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Choosing the right Amp for Yourself

 

Choosing an amplifier

Choosing the right guitar amplifier can be quite confusing. If you walk into a random guitar shop they will often have tons of them, in all kinds, stacked up to the ceiling. If you do not know where to start or what to choose, here are the basics:

 

There are, roughly, four kinds of amplifiers, judging by how the sounds is produced in the pre-amp and power-amp stages:

 

Transistor or 'solid state' amplifiers

This kind of amp uses transistors in the power stage to generate the sound. This makes it perfect for clean sounds. Distortion is generally less good on solid state amps. They are generally cheap and require no maintenance.

 

Some of the best solid state amps, designed for CLEAN sounds, are those made by:

- Roland: most famously the Jazz Chorus 120 and the various Cube models

- Polytone: great big tone, especially in models with a 15 inch speaker, however less durable than other brands

- AER: super-lightweight and hightech amps, can also amplify microphone at the same time using XLR.

guitarhow - choosing an amp, back of a tube ampThe back of a tube amp. Old-school technology that sounds great!

 

Tube or Valve Amplifiers

Tube amplifiers are sometimes also called 'valve' amplifiers. These use tubes in the power stage, just like old radios had them.

 

They usually have a very natural sound, making them suitable for clean as well as distorted sounds. Tube amps are also very loud when compared to solid
state amps.

 

Tube amps are more expensive and require you to change the tubes once in a while. Some of the best tube amps are made by Fender (famous for their clean tones), Marshall (famous for their overdriven sounds), and Mesa Boogie (also famous their overdrive tone).

 

Hybrid amps

These usually combine pre-amp tubes with a transistor power stage. Cheap and can sound pretty good.

 

Modeling amps

These have effects built in and also amplifier simulation. When trying these, don't let the amount of features, buttons and options fool you. What matters is the quality of sound the amplifier produces. In some of these amps the effects aren't that good, so you'd be better off getting a more basic amp with good tone, and seperate effects pedals.

 

Amp specifications - what to look for

If you visit a shop, they will have all kinds of amps, in all sizes and all price ranges.

 

Things you have to decide to be able to choose the right guitar amp for you are:

 

- wattage. How many watts should your amp have? If you need one to play and practice at home, between 10 and 40 watts will be ok. If you want an amp to use in a band situation (rehearsing or performing), you'll need something more powerful. Think roughly between 60 and 100 watts for solid state amps, and between 40 and 100 watts for tube amps. If you want to get a great sound at home from a tube amp, get one with less wattage, say 5-10 watts. This is because tube amps sound best when set loud, this pushes the power-tubes and gives a beautiful overdrive and natural compression.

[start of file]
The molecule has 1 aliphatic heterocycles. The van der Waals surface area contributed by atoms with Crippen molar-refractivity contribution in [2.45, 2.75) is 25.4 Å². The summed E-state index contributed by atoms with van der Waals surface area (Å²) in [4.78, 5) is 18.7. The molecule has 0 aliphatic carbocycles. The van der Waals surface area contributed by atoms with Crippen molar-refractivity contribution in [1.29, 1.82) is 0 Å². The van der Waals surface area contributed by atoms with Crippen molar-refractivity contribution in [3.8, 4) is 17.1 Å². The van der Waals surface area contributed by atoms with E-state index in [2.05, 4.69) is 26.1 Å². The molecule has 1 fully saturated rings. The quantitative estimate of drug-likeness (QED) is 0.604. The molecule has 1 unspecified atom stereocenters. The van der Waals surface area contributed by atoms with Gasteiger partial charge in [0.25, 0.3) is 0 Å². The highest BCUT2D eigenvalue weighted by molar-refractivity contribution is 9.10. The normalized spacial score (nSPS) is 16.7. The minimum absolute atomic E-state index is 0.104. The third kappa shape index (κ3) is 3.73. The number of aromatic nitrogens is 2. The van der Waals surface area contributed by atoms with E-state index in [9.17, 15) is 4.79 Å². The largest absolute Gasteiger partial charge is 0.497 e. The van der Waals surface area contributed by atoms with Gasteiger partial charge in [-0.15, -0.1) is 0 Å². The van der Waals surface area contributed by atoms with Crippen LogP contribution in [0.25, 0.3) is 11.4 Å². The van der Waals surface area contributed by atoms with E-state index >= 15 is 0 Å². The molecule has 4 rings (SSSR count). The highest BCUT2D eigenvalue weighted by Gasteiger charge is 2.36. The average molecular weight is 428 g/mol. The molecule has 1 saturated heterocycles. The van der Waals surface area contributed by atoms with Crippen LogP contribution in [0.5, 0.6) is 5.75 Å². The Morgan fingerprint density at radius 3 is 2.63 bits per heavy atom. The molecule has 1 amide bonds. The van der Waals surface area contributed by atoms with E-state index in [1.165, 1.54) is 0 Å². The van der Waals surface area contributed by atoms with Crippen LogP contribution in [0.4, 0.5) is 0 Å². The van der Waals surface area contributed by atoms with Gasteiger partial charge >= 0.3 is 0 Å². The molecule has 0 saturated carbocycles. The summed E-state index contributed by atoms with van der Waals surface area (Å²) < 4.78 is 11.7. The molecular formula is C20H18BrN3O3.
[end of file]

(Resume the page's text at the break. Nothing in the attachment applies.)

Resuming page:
- clean, distorted or both? If you'll be playing heavy music through the amp, you'll need an amp that specializes in heavy distortion. Wanna play jazz or country? Go for an amp that gives good clean sounds at high volume. Pop? You'll need clean and overdrive/distortion. If the amp has two channels, it usually lets you switch between clean and distorted sounds using a footswitch.

 

- effects yes/no? If you use floor pedals for effects, you will not need effects in the amp. Onboard amp effects are usually less good than effect pedals, so it's wiser to spend your money on an amp that has no fx and better amplification. If you have no budget for seperate effects, get an amp that has at least overdrive, reverb and maybe delay. And remember, if it doesn't do its basic task well, which is amplify your guitar sound in detail and clarity at various volumes, even 10000 onboard effects won't make it better.

 

- speakers. Guitar combo's come with built-in speakers. Guitar speakers are usually 8, 10, 12 or 15 inch. Because of the physics involved, 12 inch and 15 inch speakers normally have more detail in the sound and can handle higher volumes. Some amps have two or four speakers built-in. Be careful, those are really heavy to carry around. For the tone quality of your amp, speakers are very important. Some of the best speakers are made by Celestion and Jensen.

 

- tone. This really depends on the kind of music you play and which guitar sounds you like. Some examples: rock and blues guitarists like Jimi Hendrix and Slash use(d) Marshall tube amps, jazz players prefer Fender or Polytone, heavy metal players like Metallica's Kirk Hammett use Mesa Boogie. Always try out the amp of your choice at all of its settings before buying! Even at full volume... If something rattles, buzzes or sounds not quite right, you might be looking at a lower-quality amp that is not worth your money.

 

- combo or stack?

A combo is an amp with one or more built-in speakers, it's the most-used type of amp. A stack has the amplifier in a wooden box, and the speakers in a seperate cabinet. Those are sold seperately. A tube amp stack combination is usually more durable because the tubes are not effected by the vibrations of the speakers. If you want a 4-speaker amp, get a stack. 4-speaker combos are so heavy you'll need roadies!

 

Good luck choosing a guitar amp, if you can choose all the above options to fit your situation and wishes, this shouldn't be difficult!

 



guitarhow - choosing an amp, fender comboA small Fender combo amp.